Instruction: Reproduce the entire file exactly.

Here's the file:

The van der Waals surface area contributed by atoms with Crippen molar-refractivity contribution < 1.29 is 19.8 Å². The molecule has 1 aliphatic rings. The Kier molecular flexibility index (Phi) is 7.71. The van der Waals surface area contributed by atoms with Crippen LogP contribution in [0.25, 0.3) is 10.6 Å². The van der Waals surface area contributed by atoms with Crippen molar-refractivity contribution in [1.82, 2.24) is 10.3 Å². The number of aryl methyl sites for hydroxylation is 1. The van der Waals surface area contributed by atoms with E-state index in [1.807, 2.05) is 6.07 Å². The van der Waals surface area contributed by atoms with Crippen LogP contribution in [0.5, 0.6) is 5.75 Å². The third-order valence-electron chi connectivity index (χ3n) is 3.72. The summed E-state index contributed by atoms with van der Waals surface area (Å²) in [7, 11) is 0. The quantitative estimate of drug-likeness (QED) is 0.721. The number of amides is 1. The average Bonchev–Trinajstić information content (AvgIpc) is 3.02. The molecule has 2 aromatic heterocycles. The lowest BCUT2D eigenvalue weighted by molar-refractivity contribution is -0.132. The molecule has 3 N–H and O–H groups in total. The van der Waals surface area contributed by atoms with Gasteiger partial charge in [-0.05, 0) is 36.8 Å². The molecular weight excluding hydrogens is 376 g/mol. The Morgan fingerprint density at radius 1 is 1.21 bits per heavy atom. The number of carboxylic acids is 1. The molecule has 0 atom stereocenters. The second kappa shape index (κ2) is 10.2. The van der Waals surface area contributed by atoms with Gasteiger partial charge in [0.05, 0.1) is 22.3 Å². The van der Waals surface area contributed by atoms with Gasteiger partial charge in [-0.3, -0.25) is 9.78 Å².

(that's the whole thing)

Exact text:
The van der Waals surface area contributed by atoms with Crippen molar-refractivity contribution < 1.29 is 19.8 Å². The molecule has 1 aliphatic rings. The Kier molecular flexibility index (Phi) is 7.71. The van der Waals surface area contributed by atoms with Crippen LogP contribution in [0.25, 0.3) is 10.6 Å². The van der Waals surface area contributed by atoms with Crippen molar-refractivity contribution in [1.82, 2.24) is 10.3 Å². The number of aryl methyl sites for hydroxylation is 1. The van der Waals surface area contributed by atoms with E-state index in [1.807, 2.05) is 6.07 Å². The van der Waals surface area contributed by atoms with Crippen LogP contribution in [0.5, 0.6) is 5.75 Å². The third-order valence-electron chi connectivity index (χ3n) is 3.72. The summed E-state index contributed by atoms with van der Waals surface area (Å²) in [7, 11) is 0. The quantitative estimate of drug-likeness (QED) is 0.721. The number of amides is 1. The average Bonchev–Trinajstić information content (AvgIpc) is 3.02. The molecule has 2 aromatic heterocycles. The lowest BCUT2D eigenvalue weighted by molar-refractivity contribution is -0.132. The molecule has 3 N–H and O–H groups in total. The van der Waals surface area contributed by atoms with Gasteiger partial charge in [-0.05, 0) is 36.8 Å². The molecular weight excluding hydrogens is 376 g/mol. The Morgan fingerprint density at radius 1 is 1.21 bits per heavy atom. The number of carboxylic acids is 1. The molecule has 0 atom stereocenters. The second kappa shape index (κ2) is 10.2. The van der Waals surface area contributed by atoms with Gasteiger partial charge in [0.05, 0.1) is 22.3 Å². The van der Waals surface area contributed by atoms with Gasteiger partial charge in [-0.3, -0.25) is 9.78 Å².